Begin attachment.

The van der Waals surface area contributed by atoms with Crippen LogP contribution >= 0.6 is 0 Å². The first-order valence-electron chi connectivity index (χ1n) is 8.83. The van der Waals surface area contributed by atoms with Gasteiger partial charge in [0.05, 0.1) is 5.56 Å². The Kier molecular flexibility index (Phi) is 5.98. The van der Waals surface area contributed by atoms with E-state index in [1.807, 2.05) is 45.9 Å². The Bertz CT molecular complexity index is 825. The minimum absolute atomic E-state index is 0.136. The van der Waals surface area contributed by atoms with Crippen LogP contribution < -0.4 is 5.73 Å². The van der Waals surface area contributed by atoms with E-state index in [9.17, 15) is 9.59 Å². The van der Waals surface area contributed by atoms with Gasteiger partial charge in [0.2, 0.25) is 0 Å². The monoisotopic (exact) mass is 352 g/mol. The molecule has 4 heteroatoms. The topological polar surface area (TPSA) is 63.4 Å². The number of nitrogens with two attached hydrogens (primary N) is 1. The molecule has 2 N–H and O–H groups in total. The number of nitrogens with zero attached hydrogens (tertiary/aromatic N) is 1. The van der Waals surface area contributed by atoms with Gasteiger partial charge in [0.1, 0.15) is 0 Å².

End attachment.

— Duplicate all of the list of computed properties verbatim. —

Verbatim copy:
The van der Waals surface area contributed by atoms with Crippen LogP contribution >= 0.6 is 0 Å². The first-order valence-electron chi connectivity index (χ1n) is 8.83. The van der Waals surface area contributed by atoms with Gasteiger partial charge in [0.05, 0.1) is 5.56 Å². The Kier molecular flexibility index (Phi) is 5.98. The van der Waals surface area contributed by atoms with E-state index in [1.807, 2.05) is 45.9 Å². The Bertz CT molecular complexity index is 825. The minimum absolute atomic E-state index is 0.136. The van der Waals surface area contributed by atoms with Crippen LogP contribution < -0.4 is 5.73 Å². The van der Waals surface area contributed by atoms with E-state index in [9.17, 15) is 9.59 Å². The van der Waals surface area contributed by atoms with Gasteiger partial charge in [0.2, 0.25) is 0 Å². The monoisotopic (exact) mass is 352 g/mol. The molecule has 4 heteroatoms. The topological polar surface area (TPSA) is 63.4 Å². The number of nitrogens with two attached hydrogens (primary N) is 1. The molecule has 2 N–H and O–H groups in total. The number of nitrogens with zero attached hydrogens (tertiary/aromatic N) is 1. The van der Waals surface area contributed by atoms with Gasteiger partial charge in [0.1, 0.15) is 0 Å².